Are sunrises more vivid in winter? “One Great January Sunrise” on Roan Mountain might provide the evidence.
A majority of people favor sunsets over sunrises mainly because of their appearances at the time of day. Unless you are an early morning person, you are more likely to see and favor the colors of a setting sun.
For those few who choose to pursue the most elegant sunrises, the winter months in the Southern Appalachians present the finest offerings. Due to less smog and humidity in the atmosphere, the air is clearer and freer. Also, cirrus and altocumulus clouds are higher in the atmosphere in winter, resulting in an increased reflection of the colored light.
Sunrises such as the one pictured, which was taken in subzero January temperatures, serve to increase the color dynamic when viewed from Roan Mountain on the Tennessee/North Carolina border.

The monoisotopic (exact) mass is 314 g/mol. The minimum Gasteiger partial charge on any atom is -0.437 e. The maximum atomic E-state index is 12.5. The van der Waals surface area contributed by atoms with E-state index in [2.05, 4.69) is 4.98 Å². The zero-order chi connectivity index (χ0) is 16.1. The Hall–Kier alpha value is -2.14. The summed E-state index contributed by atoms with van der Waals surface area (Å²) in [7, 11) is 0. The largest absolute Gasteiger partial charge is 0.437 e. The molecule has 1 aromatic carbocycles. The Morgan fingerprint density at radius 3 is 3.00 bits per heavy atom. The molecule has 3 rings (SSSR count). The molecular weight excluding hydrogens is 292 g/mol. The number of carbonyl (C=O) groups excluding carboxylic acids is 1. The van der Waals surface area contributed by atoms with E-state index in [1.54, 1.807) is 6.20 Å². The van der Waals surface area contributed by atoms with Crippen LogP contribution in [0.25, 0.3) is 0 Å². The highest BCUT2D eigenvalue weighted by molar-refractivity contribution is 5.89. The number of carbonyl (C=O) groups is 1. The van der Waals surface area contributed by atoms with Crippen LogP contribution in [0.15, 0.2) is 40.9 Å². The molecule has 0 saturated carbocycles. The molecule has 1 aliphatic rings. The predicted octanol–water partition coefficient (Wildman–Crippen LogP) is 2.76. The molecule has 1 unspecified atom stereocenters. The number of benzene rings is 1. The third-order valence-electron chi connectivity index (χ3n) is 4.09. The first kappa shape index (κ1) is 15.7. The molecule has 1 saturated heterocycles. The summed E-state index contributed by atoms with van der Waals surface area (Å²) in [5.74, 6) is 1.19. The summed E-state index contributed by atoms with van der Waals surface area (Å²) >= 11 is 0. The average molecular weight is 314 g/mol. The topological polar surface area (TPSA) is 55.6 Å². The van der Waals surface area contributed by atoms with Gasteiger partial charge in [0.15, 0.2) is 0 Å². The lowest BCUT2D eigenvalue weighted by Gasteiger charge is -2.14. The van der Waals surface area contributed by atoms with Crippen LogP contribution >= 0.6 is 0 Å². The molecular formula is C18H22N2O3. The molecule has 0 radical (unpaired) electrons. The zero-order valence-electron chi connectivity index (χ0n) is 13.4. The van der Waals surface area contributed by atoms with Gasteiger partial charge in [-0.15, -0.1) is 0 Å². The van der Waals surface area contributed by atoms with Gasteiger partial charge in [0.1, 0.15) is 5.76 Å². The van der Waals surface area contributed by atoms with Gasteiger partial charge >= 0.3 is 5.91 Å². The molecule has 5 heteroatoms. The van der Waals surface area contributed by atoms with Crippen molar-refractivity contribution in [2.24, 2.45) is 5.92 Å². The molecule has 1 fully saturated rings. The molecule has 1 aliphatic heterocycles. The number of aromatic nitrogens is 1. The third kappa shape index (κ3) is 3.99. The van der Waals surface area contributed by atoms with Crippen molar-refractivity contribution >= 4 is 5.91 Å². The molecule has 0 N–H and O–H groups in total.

At over 5,800-feet elevation with no vision barriers other than one’s frozen breath, the scene appears unreal. It’s one of those “you’ve got to see it to believe it” moments that humans rarely encounter. For the fortunate few willing to brave the conditions, the red, blues, oranges and purples that mix with the clouds is an unforgettable event.
Thomas Mabry – Honey Badger Images
Many of the HoneyBadgerImages are on display at Instagram.com/honeybadgerimages